After being driven to near-extinction by the middle of the last century from rampant commercial whaling, protections under the Endangered Species Act have helped humpback whales in the North Pacific make a remarkable recovery -- so much so that now wildlife officials are considering proposals to downgrade or delist them.
In a new report from the National Oceanic and Atmospheric Administration (NOAA), federal authorities found that the North Pacific humpbacks' numbers have increased more than 2,000 percent, from a low of around 1,000 in 1966, to an estimated 21,800 individuals today -- sufficient initial evidence, they've concluded, to examine whether their current level of protections should be reduced.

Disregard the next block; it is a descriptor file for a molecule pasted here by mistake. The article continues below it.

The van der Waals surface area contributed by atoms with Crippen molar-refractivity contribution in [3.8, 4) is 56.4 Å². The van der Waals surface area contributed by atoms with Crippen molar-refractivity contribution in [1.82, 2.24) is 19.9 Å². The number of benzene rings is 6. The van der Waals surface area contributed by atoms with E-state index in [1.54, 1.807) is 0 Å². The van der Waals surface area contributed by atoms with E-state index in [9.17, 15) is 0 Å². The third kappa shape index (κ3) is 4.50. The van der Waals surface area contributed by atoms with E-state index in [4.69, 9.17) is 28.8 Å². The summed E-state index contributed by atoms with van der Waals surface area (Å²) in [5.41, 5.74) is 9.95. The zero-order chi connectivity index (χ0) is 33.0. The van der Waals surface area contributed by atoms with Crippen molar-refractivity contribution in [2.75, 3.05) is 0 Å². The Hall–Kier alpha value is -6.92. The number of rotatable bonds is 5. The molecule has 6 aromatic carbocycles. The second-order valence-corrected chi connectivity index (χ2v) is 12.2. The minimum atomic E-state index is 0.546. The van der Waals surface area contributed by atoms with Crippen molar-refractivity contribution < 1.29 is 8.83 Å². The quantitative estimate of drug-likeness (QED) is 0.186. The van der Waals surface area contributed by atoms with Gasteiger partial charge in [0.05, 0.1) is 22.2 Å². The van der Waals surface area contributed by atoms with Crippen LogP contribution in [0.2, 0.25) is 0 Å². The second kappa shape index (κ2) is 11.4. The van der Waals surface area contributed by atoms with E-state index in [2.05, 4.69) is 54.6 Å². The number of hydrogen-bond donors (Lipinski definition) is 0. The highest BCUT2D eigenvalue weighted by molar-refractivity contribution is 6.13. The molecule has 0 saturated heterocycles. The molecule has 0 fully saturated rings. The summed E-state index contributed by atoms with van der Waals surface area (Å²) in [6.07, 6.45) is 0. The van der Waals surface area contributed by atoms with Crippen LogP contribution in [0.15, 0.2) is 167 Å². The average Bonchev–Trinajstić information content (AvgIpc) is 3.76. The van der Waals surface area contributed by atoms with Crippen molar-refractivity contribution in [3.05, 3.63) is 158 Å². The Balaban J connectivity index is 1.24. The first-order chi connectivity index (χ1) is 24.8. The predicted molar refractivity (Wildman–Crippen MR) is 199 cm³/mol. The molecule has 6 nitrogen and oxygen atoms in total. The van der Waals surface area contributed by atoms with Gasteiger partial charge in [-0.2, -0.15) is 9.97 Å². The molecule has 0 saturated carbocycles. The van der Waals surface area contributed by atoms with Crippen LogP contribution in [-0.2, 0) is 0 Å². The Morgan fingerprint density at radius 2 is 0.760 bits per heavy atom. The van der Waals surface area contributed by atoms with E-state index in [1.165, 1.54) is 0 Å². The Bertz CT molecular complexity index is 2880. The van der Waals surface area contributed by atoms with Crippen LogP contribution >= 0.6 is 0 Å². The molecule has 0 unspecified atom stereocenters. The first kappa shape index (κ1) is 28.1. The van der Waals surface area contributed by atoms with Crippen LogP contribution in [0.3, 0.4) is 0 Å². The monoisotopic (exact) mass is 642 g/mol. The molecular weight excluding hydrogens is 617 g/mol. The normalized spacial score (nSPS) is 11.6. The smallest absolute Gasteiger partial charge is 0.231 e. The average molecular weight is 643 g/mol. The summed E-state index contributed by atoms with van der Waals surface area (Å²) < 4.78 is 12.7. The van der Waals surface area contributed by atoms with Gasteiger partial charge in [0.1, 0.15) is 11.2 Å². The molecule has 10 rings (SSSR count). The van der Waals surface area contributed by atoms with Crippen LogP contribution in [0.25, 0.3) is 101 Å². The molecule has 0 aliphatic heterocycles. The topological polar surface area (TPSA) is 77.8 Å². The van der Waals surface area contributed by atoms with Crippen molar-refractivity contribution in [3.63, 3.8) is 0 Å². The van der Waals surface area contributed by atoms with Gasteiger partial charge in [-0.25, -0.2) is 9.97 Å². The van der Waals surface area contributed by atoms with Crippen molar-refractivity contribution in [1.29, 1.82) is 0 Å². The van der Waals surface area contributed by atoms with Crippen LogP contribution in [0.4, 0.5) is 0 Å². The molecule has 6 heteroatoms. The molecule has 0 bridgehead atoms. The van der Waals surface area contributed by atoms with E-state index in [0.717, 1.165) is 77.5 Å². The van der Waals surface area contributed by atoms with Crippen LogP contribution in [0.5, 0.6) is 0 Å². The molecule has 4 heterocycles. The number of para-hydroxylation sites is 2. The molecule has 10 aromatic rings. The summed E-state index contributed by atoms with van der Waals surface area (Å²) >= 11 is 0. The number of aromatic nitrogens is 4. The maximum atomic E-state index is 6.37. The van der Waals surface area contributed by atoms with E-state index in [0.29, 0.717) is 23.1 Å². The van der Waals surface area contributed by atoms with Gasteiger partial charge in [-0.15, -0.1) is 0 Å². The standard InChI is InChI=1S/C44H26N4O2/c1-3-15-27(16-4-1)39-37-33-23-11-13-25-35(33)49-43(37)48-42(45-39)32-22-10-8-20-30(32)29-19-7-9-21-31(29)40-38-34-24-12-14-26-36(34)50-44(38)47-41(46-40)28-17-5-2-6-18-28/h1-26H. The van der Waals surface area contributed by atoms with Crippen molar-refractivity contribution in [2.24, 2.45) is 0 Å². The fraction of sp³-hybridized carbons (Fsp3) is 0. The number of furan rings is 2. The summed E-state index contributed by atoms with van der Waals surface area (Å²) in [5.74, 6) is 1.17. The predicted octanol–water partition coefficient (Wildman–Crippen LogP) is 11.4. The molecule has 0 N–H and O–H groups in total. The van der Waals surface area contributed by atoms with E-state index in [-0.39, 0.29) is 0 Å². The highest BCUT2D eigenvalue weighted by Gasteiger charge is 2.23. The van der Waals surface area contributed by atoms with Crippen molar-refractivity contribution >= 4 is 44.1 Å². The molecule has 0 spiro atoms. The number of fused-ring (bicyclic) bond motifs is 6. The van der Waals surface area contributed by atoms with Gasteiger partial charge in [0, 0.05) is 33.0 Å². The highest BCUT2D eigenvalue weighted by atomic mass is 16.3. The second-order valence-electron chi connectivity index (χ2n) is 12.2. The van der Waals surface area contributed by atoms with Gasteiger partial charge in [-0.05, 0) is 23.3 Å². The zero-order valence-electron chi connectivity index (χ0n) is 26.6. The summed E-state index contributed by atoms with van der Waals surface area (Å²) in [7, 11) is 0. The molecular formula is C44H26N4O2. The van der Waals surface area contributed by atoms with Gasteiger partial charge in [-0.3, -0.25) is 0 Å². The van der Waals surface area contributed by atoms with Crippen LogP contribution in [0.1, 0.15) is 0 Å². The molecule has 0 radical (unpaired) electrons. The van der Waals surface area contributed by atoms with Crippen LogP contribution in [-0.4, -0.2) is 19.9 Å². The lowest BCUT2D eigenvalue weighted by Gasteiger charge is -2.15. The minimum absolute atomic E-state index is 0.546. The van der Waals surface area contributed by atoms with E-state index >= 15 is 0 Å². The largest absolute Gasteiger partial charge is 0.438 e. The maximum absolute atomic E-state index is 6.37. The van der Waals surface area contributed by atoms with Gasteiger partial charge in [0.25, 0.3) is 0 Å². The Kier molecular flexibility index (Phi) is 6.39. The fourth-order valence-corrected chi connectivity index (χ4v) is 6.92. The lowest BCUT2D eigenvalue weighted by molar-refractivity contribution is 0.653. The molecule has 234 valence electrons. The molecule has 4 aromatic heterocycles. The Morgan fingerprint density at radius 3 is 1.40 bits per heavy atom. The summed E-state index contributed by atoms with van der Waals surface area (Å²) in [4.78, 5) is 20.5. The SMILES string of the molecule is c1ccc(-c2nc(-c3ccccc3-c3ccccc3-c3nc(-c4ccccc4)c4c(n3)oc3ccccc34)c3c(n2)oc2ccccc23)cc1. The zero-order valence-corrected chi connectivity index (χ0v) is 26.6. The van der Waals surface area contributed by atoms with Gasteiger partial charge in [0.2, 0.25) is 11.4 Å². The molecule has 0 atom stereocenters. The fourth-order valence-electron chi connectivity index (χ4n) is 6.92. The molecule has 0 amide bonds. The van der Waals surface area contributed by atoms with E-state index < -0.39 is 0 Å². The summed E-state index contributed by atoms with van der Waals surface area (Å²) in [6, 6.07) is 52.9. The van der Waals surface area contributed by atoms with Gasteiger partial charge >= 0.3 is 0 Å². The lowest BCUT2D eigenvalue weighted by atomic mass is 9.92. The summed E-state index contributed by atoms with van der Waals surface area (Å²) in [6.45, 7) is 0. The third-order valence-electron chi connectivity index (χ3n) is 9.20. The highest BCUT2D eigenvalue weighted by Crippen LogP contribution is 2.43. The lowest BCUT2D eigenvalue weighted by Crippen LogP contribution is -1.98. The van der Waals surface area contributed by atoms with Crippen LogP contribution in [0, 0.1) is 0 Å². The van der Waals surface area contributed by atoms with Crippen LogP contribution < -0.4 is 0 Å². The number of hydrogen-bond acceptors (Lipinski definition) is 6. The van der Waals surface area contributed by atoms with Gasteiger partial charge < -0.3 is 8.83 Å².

Both the state of Alaska and the Hawaii Fishermen's Alliance for Conservation and Tradition have filed petitions to NOAA requesting delisting for central North Pacific humpbacks given their population increase, though some conservation groups fear that removing protections would be premature.
Although a ban on whaling has made it possible for the whales' to recover, they are not without other dangers -- like ship strikes, ocean pollution, and entanglement in fishing equipment.
"I think that the increase in the number of humpback whales that we've seen shows that the Endangered Species Act is working," Rebecca Noblin, director of the Center for Biological Diversity, told the Associated Press. "But NOAA should be cautious in its review because the whales do continue to face threats."
Over the next year, NOAA will examine North Pacific humpback populations to determine whether any changes to the species' status is warranted.
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